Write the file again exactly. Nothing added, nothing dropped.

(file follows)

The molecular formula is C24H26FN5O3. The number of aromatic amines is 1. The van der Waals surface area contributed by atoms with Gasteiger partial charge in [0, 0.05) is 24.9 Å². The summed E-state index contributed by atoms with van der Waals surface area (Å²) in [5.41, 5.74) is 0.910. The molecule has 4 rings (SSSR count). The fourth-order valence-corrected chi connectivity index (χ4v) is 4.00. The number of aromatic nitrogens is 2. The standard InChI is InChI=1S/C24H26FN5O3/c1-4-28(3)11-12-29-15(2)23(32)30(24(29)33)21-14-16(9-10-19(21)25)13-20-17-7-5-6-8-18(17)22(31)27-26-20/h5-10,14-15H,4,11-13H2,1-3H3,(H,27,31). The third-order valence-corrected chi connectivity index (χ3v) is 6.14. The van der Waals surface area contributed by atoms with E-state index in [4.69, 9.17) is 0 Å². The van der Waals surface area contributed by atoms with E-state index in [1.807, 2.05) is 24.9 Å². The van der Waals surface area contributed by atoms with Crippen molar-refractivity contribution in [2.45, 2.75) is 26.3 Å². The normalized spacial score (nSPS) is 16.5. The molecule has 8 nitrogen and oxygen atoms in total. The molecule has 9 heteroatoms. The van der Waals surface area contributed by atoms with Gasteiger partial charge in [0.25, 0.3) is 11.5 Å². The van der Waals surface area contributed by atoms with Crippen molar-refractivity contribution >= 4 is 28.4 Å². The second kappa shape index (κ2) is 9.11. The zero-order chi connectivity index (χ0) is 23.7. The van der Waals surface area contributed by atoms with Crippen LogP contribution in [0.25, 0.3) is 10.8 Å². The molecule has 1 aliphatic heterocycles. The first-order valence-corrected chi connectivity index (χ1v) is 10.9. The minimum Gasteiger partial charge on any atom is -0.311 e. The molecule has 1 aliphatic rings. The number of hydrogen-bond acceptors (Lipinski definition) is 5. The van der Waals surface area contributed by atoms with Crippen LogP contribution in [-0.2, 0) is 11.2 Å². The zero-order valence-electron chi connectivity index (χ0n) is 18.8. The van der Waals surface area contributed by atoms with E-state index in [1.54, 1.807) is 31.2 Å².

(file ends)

The molecular formula is C24H26FN5O3. The number of aromatic amines is 1. The van der Waals surface area contributed by atoms with Gasteiger partial charge in [0, 0.05) is 24.9 Å². The summed E-state index contributed by atoms with van der Waals surface area (Å²) in [5.41, 5.74) is 0.910. The molecule has 4 rings (SSSR count). The fourth-order valence-corrected chi connectivity index (χ4v) is 4.00. The number of aromatic nitrogens is 2. The standard InChI is InChI=1S/C24H26FN5O3/c1-4-28(3)11-12-29-15(2)23(32)30(24(29)33)21-14-16(9-10-19(21)25)13-20-17-7-5-6-8-18(17)22(31)27-26-20/h5-10,14-15H,4,11-13H2,1-3H3,(H,27,31). The third-order valence-corrected chi connectivity index (χ3v) is 6.14. The van der Waals surface area contributed by atoms with E-state index in [4.69, 9.17) is 0 Å². The van der Waals surface area contributed by atoms with E-state index in [1.807, 2.05) is 24.9 Å². The van der Waals surface area contributed by atoms with Crippen molar-refractivity contribution in [2.45, 2.75) is 26.3 Å². The normalized spacial score (nSPS) is 16.5. The molecule has 8 nitrogen and oxygen atoms in total. The molecule has 9 heteroatoms. The van der Waals surface area contributed by atoms with Gasteiger partial charge in [0.25, 0.3) is 11.5 Å². The van der Waals surface area contributed by atoms with Crippen molar-refractivity contribution >= 4 is 28.4 Å². The second kappa shape index (κ2) is 9.11. The zero-order chi connectivity index (χ0) is 23.7. The van der Waals surface area contributed by atoms with Crippen LogP contribution in [0.25, 0.3) is 10.8 Å². The molecule has 1 aliphatic heterocycles. The first-order valence-corrected chi connectivity index (χ1v) is 10.9. The minimum Gasteiger partial charge on any atom is -0.311 e. The molecule has 1 aliphatic rings. The number of hydrogen-bond acceptors (Lipinski definition) is 5. The van der Waals surface area contributed by atoms with Crippen LogP contribution in [-0.2, 0) is 11.2 Å². The zero-order valence-electron chi connectivity index (χ0n) is 18.8. The van der Waals surface area contributed by atoms with E-state index in [1.54, 1.807) is 31.2 Å².